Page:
Managing Different Personalities in the Office

February 12th, 2014 • By Real Street Staffing

One of the hardest parts of being a manager is learning how to manage the different personality types and work styles of your employees.  This is especially true when you’re managing employees from the Baby Boomer, Gen X, and Millennial generations.  Some employees need constant direction and feedback while others hate being micromanaged.  As a manager, it’s your job to make sure everyone on the team is being both productive and efficient, even if that means you have to treat everyone a little differently in order to help them achieve their highest potential.  Here are a few tips to help you communicate with and motivate the different personalities in your office.

1. Identify personality types.
There are two main types of personalities in the workplace: thinkers and feelers.  Thinkers are prone to making decisions solely on logic, while feelers make decisions based on relationships and value what is “good” over what objectively makes the most sense for the team.  The quicker you can figure out whether a person is a thinker or feeler, the easier it will be to manage them.  One way to gauge this is by observing how they react to confrontation when someone disagrees with them.  When managing feelers, you’ll need to be more sensitive to their emotions.  When managing thinkers, focus more on your reasoning and provide logic for your reasoning.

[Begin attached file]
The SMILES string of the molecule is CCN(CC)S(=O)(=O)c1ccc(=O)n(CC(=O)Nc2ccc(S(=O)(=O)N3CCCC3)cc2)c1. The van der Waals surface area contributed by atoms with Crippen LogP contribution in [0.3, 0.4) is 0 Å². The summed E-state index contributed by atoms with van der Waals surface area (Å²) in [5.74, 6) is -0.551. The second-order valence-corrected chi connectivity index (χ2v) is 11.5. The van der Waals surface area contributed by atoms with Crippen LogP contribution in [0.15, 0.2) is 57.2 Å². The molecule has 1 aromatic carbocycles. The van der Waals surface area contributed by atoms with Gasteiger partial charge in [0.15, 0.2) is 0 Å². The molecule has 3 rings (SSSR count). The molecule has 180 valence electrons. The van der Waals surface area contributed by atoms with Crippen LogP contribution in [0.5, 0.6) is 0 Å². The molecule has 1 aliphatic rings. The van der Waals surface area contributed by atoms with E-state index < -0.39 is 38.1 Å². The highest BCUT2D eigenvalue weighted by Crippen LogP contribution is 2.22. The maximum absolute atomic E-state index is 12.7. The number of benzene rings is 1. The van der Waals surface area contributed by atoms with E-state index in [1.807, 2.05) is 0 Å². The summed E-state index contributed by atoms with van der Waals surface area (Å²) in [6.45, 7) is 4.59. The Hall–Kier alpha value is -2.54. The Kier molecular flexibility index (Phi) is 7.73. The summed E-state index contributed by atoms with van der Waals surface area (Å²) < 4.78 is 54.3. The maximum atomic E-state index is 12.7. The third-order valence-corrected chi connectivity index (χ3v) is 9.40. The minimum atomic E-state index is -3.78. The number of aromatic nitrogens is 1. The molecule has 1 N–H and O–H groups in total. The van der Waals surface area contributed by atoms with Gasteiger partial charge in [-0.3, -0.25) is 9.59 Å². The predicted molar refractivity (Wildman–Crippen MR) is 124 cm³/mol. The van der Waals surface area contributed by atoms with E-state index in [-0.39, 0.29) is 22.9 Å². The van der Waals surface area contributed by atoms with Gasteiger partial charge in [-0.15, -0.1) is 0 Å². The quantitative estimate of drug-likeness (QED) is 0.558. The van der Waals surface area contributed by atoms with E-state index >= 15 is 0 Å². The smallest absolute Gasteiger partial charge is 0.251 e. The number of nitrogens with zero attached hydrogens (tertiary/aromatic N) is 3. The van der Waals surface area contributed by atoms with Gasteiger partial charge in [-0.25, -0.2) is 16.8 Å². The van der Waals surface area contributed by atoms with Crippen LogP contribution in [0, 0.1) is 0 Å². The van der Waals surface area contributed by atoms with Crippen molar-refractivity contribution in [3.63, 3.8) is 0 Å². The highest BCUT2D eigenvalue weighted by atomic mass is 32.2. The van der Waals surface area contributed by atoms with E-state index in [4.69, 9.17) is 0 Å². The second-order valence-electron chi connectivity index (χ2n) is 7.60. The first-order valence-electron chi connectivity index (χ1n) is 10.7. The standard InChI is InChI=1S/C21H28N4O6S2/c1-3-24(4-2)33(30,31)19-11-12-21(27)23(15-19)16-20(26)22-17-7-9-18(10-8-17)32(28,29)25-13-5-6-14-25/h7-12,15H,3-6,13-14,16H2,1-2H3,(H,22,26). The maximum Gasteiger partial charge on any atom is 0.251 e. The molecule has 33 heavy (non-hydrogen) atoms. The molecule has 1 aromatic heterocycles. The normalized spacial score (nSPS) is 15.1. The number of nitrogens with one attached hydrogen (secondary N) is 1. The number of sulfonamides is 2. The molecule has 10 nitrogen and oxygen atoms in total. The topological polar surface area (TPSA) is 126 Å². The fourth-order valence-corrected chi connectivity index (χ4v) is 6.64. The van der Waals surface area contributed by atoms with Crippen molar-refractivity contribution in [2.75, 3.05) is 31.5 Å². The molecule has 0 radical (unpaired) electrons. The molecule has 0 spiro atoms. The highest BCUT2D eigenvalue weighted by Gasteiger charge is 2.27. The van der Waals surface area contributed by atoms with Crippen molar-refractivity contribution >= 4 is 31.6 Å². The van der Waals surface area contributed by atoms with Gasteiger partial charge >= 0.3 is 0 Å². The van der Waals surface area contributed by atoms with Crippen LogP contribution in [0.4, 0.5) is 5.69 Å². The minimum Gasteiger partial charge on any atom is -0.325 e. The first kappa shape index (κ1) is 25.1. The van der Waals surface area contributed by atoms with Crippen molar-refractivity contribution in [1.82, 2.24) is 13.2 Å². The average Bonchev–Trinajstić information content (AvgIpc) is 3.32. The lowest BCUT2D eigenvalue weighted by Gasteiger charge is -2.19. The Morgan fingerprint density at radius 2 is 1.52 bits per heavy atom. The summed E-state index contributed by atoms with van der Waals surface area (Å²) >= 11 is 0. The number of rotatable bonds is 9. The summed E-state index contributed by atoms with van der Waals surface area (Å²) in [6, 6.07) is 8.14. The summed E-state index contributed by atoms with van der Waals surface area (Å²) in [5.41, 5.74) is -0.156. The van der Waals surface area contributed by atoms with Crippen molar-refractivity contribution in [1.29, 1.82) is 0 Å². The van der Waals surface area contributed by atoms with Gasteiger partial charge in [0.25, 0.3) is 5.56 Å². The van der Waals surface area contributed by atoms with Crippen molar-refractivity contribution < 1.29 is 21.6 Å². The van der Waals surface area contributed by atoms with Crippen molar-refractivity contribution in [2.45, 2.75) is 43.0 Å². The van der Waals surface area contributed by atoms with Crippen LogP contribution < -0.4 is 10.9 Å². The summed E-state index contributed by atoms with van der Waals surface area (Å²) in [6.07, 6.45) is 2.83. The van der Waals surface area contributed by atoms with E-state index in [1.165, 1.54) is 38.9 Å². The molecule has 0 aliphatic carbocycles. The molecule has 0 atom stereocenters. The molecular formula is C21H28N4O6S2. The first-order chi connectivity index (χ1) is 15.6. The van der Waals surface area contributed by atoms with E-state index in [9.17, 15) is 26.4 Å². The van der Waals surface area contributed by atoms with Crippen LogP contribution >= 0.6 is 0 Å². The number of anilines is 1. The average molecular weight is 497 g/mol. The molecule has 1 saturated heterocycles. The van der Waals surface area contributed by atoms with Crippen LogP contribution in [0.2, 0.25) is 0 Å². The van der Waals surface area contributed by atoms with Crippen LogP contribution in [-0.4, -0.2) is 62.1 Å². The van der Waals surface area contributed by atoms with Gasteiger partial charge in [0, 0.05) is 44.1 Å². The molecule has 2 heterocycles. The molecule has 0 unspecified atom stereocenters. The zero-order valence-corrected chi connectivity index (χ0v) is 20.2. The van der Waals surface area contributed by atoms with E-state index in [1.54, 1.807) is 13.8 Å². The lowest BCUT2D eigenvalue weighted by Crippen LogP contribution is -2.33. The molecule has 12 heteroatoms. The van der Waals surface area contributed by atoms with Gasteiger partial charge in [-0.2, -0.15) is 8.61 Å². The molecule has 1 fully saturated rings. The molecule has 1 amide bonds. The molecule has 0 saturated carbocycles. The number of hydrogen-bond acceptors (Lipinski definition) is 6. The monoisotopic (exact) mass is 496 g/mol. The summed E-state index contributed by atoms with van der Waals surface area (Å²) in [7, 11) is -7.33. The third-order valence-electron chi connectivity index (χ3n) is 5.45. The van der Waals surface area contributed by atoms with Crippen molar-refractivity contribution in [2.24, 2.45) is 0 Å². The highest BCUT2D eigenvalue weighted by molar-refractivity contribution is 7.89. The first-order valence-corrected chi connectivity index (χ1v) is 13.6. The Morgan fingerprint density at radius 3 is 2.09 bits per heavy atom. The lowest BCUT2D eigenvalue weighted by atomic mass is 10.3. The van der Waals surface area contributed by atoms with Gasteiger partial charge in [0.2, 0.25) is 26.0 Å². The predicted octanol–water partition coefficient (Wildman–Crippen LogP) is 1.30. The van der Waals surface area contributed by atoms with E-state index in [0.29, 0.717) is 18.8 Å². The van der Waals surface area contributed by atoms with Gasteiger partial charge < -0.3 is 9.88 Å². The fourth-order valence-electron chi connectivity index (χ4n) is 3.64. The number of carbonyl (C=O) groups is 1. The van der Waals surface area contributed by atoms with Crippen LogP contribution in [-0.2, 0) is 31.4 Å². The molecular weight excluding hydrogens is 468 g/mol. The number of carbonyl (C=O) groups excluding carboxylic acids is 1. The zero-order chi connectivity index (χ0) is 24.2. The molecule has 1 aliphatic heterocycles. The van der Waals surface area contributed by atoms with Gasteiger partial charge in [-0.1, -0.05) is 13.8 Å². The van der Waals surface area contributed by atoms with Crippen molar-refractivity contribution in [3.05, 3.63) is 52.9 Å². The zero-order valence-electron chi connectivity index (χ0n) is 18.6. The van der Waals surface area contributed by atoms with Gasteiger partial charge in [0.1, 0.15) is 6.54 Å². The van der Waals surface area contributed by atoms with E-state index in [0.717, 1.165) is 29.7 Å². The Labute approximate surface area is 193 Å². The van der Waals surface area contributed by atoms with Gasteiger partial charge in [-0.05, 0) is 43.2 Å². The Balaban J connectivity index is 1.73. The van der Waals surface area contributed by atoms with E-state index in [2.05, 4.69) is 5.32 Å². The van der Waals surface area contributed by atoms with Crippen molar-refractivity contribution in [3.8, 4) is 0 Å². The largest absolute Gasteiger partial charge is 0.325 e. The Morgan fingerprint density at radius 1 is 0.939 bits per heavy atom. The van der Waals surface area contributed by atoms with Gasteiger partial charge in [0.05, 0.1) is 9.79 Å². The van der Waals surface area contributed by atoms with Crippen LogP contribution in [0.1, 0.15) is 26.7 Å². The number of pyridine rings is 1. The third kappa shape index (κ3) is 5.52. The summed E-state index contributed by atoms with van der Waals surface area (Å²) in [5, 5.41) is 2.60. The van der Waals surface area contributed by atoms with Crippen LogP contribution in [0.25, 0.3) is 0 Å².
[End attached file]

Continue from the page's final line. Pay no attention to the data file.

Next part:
2. Build relationships.
You may have already noticed by now that the millennial generation doesn’t like to be micromanaged. In order for them to be successful, you’ll have to adjust your managing style to their way of working.  To get through to this generation, you have to focus on building a relationship with them first.  Gen Y places high value on authenticity and transparency in the workplace.  If you can gain their trust by being honest with them, you’ll quickly find how loyal they become.

3. Set high expectations.
When you don’t set the bar high, employees get in a routine of doing the same work day after day and become bored.  This leads to them producing mediocre work because they know they can get away with it.  They’re highly aware that their manager doesn’t have high expectations, so they won’t go above and beyond to have above average feelings about their work.  Both Gen X and Gen Y employees are highly independent and creative, so it’s your job as a manager to push them and encourage creativity.  If you do so, you can use their skills to your advantage.

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